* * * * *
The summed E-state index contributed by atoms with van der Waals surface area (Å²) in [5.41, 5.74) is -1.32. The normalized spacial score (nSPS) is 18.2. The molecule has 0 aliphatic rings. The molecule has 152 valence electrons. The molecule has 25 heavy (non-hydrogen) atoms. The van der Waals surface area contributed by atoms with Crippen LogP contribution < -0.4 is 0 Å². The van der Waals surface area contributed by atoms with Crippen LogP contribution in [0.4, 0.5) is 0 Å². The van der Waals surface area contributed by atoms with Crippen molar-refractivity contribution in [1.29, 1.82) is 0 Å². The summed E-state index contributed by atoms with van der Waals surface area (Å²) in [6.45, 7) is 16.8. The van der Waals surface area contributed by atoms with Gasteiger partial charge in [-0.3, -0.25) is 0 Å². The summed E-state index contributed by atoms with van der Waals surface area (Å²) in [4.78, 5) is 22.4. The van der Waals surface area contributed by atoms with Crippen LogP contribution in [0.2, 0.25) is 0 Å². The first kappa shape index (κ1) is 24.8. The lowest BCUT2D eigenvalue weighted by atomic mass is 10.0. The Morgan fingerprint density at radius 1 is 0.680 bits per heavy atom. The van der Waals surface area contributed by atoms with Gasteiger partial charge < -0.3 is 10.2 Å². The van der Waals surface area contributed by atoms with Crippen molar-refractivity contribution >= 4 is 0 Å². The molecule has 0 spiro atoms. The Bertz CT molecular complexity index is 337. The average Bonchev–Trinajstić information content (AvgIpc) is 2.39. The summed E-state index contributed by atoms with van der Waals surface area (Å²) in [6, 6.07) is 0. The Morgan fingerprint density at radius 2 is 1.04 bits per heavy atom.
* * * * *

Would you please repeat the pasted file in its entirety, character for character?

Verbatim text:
The summed E-state index contributed by atoms with van der Waals surface area (Å²) in [5.41, 5.74) is -1.32. The normalized spacial score (nSPS) is 18.2. The molecule has 0 aliphatic rings. The molecule has 152 valence electrons. The molecule has 25 heavy (non-hydrogen) atoms. The van der Waals surface area contributed by atoms with Crippen LogP contribution < -0.4 is 0 Å². The van der Waals surface area contributed by atoms with Crippen LogP contribution in [0.4, 0.5) is 0 Å². The van der Waals surface area contributed by atoms with Crippen molar-refractivity contribution in [1.29, 1.82) is 0 Å². The summed E-state index contributed by atoms with van der Waals surface area (Å²) in [6.45, 7) is 16.8. The van der Waals surface area contributed by atoms with Gasteiger partial charge in [-0.3, -0.25) is 0 Å². The summed E-state index contributed by atoms with van der Waals surface area (Å²) in [4.78, 5) is 22.4. The van der Waals surface area contributed by atoms with Crippen LogP contribution in [0.2, 0.25) is 0 Å². The first kappa shape index (κ1) is 24.8. The lowest BCUT2D eigenvalue weighted by atomic mass is 10.0. The Morgan fingerprint density at radius 1 is 0.680 bits per heavy atom. The van der Waals surface area contributed by atoms with Gasteiger partial charge < -0.3 is 10.2 Å². The van der Waals surface area contributed by atoms with Crippen molar-refractivity contribution >= 4 is 0 Å². The molecule has 0 spiro atoms. The Bertz CT molecular complexity index is 337. The average Bonchev–Trinajstić information content (AvgIpc) is 2.39. The summed E-state index contributed by atoms with van der Waals surface area (Å²) in [6, 6.07) is 0. The Morgan fingerprint density at radius 2 is 1.04 bits per heavy atom.